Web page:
Illegal exploitation of the mineral and forest resources of the Democratic Republic of the Congo [DRC] is taking place at an alarming rate," according to a recent Panel of Experts Report issued at the request of the United Nations Security Council. Natural resource raiding is exacerbated by the active external involvement of partisan nations in the region, notably Rwanda, Uganda, Zimbabwe and Angola.
Some key players in the rape of Africa's natural riches have historically exploited civil turmoil for personal gain and are individually named in the report. One notorious culprit, Mrs. Aziza Kulsum Gulamali, was also implicated in Burundi's civil war, where "she was involved in arms trafficking for the benefit of the Burundian Hutus and was equally involved in gold and ivory trafficking."
Wildlife is impacted detrimentally by the warring in DRC. The Report notes, for instance, that between 1995 and 1999 "in the area controlled by the Ugandan troops and Sudanese rebels, nearly 4,000 out of 12,000 elephants were killed in the Garamba Park" in north-eastern DRC. Further, "In the Kahuzi-Biega Park, a zone controlled by Rwandans and [the Rally for Congolese Democracy based in Goma] and rich in coltan, only 2 out of 350 elephant families remained in 2000." Rwandan soldiers are implicated in the trading of elephant and buffalo meat.
Other endangered species, including highly endangered gorillas, are under fierce attack in the Congo. Okapis, the short-necked relative of the giraffe whose legs bear markings like a zebra, are rapidly dwindling there. Even the Okapi Reserve can no longer provide safe haven for the roughly 5,000 (of the estimated 30,000) okapis surviving in the wild.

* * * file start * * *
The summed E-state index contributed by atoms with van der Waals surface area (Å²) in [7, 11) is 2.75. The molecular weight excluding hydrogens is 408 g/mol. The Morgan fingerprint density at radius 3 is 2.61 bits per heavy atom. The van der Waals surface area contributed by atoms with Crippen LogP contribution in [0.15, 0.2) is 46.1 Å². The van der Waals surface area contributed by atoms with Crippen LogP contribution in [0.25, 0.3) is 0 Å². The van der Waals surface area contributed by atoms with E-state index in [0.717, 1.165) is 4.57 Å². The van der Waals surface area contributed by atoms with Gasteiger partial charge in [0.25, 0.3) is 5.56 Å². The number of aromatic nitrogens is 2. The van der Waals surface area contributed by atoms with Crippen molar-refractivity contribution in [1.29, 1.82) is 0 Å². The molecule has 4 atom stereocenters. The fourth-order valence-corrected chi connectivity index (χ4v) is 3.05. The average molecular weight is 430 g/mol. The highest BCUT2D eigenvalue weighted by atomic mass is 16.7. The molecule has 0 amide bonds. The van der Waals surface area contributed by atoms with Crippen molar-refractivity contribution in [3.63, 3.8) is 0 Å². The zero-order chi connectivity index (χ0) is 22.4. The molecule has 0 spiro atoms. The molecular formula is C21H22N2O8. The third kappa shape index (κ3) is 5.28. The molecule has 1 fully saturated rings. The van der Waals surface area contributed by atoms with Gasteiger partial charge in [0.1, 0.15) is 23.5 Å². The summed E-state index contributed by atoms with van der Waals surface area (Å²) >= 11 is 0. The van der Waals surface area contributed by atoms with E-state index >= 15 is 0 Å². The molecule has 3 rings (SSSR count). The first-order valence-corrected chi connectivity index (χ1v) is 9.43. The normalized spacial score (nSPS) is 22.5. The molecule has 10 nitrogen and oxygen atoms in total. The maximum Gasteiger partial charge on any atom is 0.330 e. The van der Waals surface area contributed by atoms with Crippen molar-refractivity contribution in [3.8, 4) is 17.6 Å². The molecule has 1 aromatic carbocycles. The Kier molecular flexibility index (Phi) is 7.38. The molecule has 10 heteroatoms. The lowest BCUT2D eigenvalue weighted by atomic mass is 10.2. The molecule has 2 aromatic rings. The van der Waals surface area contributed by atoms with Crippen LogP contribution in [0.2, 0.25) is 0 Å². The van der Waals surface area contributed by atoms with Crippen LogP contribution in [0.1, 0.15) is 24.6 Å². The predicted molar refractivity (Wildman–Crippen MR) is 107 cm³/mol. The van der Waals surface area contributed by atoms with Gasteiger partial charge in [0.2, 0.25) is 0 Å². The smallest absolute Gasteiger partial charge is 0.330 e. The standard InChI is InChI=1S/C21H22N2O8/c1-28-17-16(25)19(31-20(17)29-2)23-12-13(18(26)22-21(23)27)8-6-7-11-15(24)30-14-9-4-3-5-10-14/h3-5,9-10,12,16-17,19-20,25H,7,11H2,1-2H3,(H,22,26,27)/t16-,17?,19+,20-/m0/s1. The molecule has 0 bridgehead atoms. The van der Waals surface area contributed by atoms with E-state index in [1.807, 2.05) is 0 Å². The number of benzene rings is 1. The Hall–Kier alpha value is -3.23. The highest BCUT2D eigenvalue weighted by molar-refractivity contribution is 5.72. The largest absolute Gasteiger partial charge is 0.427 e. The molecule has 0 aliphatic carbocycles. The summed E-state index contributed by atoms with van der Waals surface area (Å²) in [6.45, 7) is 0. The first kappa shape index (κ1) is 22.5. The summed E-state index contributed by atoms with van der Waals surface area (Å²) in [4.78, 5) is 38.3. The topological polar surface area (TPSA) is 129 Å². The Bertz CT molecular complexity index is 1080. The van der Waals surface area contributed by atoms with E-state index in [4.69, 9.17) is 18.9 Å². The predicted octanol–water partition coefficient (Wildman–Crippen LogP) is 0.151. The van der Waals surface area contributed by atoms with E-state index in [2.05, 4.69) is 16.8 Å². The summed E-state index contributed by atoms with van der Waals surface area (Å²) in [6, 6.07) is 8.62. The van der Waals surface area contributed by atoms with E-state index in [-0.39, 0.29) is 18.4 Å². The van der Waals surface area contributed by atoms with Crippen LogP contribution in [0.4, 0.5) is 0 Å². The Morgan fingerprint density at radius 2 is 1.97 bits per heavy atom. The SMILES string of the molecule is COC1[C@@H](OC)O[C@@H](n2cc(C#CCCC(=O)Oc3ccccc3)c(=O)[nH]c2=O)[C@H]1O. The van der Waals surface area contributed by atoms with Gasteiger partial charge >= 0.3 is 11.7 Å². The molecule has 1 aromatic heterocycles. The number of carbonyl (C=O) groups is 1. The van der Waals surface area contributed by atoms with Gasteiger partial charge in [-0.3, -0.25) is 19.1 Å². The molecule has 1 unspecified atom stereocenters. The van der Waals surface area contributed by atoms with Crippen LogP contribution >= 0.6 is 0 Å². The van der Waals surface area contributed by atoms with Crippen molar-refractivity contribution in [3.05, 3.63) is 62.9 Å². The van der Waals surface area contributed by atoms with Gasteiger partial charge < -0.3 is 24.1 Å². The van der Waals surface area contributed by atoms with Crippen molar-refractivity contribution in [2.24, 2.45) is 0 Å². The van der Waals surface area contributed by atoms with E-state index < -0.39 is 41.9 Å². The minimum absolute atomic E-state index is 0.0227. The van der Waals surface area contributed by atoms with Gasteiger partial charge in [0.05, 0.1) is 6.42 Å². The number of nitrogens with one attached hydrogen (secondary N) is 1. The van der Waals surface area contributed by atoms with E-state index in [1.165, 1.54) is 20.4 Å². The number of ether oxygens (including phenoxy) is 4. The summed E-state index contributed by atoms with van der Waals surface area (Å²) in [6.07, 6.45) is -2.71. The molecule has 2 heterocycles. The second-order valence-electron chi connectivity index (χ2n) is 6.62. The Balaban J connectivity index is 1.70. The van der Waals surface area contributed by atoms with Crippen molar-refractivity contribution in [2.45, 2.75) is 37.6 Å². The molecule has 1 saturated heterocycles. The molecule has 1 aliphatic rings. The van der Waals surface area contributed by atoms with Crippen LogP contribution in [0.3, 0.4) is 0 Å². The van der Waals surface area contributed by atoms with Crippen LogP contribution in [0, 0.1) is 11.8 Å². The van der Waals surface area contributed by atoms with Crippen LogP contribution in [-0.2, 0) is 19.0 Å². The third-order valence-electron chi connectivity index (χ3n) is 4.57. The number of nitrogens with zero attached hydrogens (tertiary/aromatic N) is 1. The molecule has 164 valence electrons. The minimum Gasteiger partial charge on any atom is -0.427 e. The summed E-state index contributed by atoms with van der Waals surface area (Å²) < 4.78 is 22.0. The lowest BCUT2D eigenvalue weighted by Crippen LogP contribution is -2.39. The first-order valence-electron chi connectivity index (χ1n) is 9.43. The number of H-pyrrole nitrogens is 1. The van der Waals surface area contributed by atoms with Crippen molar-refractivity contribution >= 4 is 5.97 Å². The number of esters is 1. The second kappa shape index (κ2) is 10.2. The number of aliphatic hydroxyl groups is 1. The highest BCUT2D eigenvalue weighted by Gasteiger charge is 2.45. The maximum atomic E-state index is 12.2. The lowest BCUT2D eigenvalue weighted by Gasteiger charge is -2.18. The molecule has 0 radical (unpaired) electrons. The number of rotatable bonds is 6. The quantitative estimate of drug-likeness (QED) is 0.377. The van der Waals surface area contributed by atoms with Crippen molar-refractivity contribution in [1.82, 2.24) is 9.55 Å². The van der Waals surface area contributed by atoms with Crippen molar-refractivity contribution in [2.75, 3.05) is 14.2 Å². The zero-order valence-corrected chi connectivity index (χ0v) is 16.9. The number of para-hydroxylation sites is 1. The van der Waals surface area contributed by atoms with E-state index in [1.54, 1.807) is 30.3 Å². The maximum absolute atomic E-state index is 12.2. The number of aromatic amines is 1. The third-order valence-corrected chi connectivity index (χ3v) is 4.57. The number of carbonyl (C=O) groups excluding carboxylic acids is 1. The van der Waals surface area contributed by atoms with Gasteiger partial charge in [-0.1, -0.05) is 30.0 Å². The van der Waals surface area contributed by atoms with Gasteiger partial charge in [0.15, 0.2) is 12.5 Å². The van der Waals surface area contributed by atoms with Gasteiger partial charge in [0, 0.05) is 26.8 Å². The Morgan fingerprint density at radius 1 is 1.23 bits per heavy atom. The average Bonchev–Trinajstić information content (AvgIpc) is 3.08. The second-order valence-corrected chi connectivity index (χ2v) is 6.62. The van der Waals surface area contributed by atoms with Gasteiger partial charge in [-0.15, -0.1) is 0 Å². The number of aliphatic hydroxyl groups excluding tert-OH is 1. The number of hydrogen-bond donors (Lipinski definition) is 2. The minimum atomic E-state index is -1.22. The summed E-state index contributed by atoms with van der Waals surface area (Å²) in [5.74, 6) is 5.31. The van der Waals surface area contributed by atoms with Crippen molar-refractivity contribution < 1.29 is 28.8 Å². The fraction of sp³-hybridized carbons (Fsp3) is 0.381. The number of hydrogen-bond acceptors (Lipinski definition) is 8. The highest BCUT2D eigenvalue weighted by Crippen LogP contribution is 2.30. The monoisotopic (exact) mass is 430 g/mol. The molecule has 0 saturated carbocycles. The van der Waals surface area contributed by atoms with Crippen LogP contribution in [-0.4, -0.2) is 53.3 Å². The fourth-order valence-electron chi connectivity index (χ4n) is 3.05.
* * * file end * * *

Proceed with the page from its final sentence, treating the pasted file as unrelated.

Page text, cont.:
The primary focus of the report involves looting of mineral resources such as coltan (used in high-tech electronic products and everyday modern items such as cell phones), gold and diamonds. A number of western, developed nations have companies importing coltan including Belgium, Germany, Switzerland, the Netherlands and the United Kingdom. In some instances, the Panel implicated embassy staff in facilitating "the purchase of illegal minerals." For instance: "The United States honorary consul in Bukavu, as he presented himself, Ramnik O. Kotecha, in addition to promoting deals between American companies and coltan dealers in the region, is himself Chairman of the Kotecha group of companies based in Bukavu and deals in coltan."
Unlawful foreign companies further exacerbate the unsustainable timber harvests that threaten the DRC's remaining forestlands. The Report notes that a Ugandan-Thai forest company, DARA-Forest, "consistently exported its timber" without proper certification. The United States is among the list of industrialized countries with companies that import this uncertified timber.
This Report is not the only indication that the volatile state of government rule in the DRC precludes any real oversight over wildlife protection and enables corruption by government bureaucrats, complicit foreign corporations and exploitative corporations to flourish. A recent CITES report notes that rebels in the DRC had been falsifying CITES documents to export chimpanzees to a neighboring country, where "it is suspected the animals were destined for the bushmeat trade." Further, genuine export permits were illegally altered to facilitate large-scale illicit international trade. "In one instance alone," CITES alleges, "permits authorizing the export of only two birds were used to export 1,000 birds to two different countries."
Caption: Even in the DRC's Okapi Wildlife Reserve, poachers don't spare the elusive okapi. (Wildlife Conservation Society/Bronx Zoo)